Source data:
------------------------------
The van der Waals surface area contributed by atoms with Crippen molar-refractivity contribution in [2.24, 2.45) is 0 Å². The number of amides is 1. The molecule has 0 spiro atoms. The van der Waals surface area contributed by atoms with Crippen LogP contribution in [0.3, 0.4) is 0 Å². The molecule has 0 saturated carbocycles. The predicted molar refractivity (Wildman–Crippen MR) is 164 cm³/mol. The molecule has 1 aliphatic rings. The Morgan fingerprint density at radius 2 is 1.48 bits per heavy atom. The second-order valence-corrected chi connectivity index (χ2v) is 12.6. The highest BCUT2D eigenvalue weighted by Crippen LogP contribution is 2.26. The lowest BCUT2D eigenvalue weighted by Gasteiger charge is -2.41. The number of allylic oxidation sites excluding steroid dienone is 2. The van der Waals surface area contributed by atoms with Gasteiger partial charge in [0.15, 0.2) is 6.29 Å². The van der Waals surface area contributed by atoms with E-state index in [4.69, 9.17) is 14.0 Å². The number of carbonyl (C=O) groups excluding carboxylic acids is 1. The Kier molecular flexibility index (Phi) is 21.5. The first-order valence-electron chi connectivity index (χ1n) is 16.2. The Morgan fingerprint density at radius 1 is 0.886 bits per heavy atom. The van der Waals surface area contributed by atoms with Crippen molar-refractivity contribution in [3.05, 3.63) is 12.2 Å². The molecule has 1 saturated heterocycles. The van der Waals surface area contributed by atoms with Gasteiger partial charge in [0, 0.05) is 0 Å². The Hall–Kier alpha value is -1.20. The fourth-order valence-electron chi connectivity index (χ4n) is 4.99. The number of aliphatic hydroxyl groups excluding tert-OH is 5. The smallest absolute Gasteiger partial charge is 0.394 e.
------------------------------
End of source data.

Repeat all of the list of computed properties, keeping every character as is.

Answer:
The van der Waals surface area contributed by atoms with Crippen molar-refractivity contribution in [2.24, 2.45) is 0 Å². The number of amides is 1. The molecule has 0 spiro atoms. The van der Waals surface area contributed by atoms with Crippen LogP contribution in [0.3, 0.4) is 0 Å². The molecule has 0 saturated carbocycles. The predicted molar refractivity (Wildman–Crippen MR) is 164 cm³/mol. The molecule has 1 aliphatic rings. The Morgan fingerprint density at radius 2 is 1.48 bits per heavy atom. The second-order valence-corrected chi connectivity index (χ2v) is 12.6. The highest BCUT2D eigenvalue weighted by Crippen LogP contribution is 2.26. The lowest BCUT2D eigenvalue weighted by Gasteiger charge is -2.41. The number of allylic oxidation sites excluding steroid dienone is 2. The van der Waals surface area contributed by atoms with Gasteiger partial charge in [0.15, 0.2) is 6.29 Å². The van der Waals surface area contributed by atoms with E-state index in [4.69, 9.17) is 14.0 Å². The number of carbonyl (C=O) groups excluding carboxylic acids is 1. The Kier molecular flexibility index (Phi) is 21.5. The first-order valence-electron chi connectivity index (χ1n) is 16.2. The Morgan fingerprint density at radius 1 is 0.886 bits per heavy atom. The van der Waals surface area contributed by atoms with Crippen molar-refractivity contribution in [3.05, 3.63) is 12.2 Å². The molecule has 1 saturated heterocycles. The van der Waals surface area contributed by atoms with Gasteiger partial charge in [0, 0.05) is 0 Å². The Hall–Kier alpha value is -1.20. The fourth-order valence-electron chi connectivity index (χ4n) is 4.99. The number of aliphatic hydroxyl groups excluding tert-OH is 5. The smallest absolute Gasteiger partial charge is 0.394 e.